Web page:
quality of life at any age. Adult Education Centres also respond with a differenti- ated age-appropriate education which takes into account not only the different stages of ageing, but also the various educational interests and social orientations of the participants. They build their programs for older people who enjoy learning with people in a similar situation in life. This includes job-related offers for older workers. At the same time they intensify their efforts to support and better target the education of young people. As institutions of Lifelong Learning, Adult Education Centres are predisposed to provide educational opportunities across generations.
Only close cooperation between all educational stakeholders and the integration of their service power leads to adequate and high quality care for all age groups in the region with training and learning opportunities throughout their lives. Adult Education Centres therefore support the development of local and regional educational networks. They bring to the table their extensive experience in innovative projects, network moderation and their strong partnerships with universities, schools, employment agencies, job centres for welfare recipients, churches, associations, un- ions and chambers. Due to this ability to cooperate and their historical orientation, they can accompany people throughout their educational life. The Adult Education Centres are thus important actors in local education policy.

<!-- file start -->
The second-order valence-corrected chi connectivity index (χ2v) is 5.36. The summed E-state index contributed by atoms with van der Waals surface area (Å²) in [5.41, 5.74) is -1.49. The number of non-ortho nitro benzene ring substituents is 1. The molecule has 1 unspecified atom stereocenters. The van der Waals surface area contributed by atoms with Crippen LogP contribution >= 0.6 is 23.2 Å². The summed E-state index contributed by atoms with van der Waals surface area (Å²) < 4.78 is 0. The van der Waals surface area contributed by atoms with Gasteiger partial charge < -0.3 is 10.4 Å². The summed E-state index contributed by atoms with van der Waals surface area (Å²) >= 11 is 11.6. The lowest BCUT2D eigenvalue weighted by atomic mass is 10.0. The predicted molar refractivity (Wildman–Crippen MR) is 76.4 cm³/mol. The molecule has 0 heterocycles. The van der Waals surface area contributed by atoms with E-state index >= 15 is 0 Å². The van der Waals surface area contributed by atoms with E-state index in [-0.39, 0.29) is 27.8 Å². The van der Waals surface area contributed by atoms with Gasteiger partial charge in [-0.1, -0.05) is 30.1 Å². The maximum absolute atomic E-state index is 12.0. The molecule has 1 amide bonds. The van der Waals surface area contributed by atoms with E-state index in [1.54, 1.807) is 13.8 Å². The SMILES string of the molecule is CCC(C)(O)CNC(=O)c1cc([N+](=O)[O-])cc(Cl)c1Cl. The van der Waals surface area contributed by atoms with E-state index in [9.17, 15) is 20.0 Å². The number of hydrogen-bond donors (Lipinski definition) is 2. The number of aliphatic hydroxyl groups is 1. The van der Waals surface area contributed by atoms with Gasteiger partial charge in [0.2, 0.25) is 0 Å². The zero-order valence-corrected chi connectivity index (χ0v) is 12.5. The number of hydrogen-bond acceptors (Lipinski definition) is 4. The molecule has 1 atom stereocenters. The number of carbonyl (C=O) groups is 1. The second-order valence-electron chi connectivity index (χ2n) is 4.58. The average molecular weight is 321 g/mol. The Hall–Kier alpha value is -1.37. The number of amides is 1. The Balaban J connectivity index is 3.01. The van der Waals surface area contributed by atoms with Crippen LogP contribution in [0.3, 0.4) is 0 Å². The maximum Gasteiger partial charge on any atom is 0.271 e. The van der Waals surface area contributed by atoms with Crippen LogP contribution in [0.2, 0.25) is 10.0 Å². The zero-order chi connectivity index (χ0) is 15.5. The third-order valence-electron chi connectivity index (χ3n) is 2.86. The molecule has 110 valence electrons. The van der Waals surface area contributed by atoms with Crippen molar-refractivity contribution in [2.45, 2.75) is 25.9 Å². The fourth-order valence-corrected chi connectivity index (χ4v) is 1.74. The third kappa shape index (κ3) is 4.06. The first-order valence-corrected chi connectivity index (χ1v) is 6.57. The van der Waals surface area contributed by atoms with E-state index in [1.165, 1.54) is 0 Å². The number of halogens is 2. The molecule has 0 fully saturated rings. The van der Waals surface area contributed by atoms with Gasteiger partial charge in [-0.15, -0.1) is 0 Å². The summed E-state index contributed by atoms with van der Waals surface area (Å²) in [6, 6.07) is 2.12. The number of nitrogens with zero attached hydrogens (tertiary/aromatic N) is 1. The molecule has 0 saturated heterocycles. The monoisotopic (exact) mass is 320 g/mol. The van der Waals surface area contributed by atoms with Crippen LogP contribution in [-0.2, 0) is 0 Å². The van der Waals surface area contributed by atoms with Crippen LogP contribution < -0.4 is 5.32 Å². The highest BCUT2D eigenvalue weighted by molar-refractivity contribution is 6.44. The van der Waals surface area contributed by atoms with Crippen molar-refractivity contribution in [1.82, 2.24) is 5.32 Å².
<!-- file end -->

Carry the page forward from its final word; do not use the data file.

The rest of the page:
Percentile participation in continuing education for selected EU countries and age groups
(*EU-15 without Luxembourg and Ireland) Source: Eurostat, AES 2007
The benchmark for future-oriented education policies is the establishment of equal living conditions in all cities, municipalities and counties throughout the Federal Republic and the ambitious educational goal of increasing the participation in continuing education in Germany from the current 43 % to 50 %, and for the low-skilled from 28 % to 40 % by 2015. In the past, Germany placed too little emphasis on quality education and education for all. To compete on an international scale, it needs an open, equal-opportunity, efficient and cooperative system of Lifelong Learning.
The Adult Education Centres do their share by developing their own potential U and optimising their resources. Their work is dependent on reliable funding. However, a stronger financial commitment from federal, state and local governments for public education is also necessary. They have a duty to ensure that the goal of implementing Lifelong Learning for all is not just political rhetoric.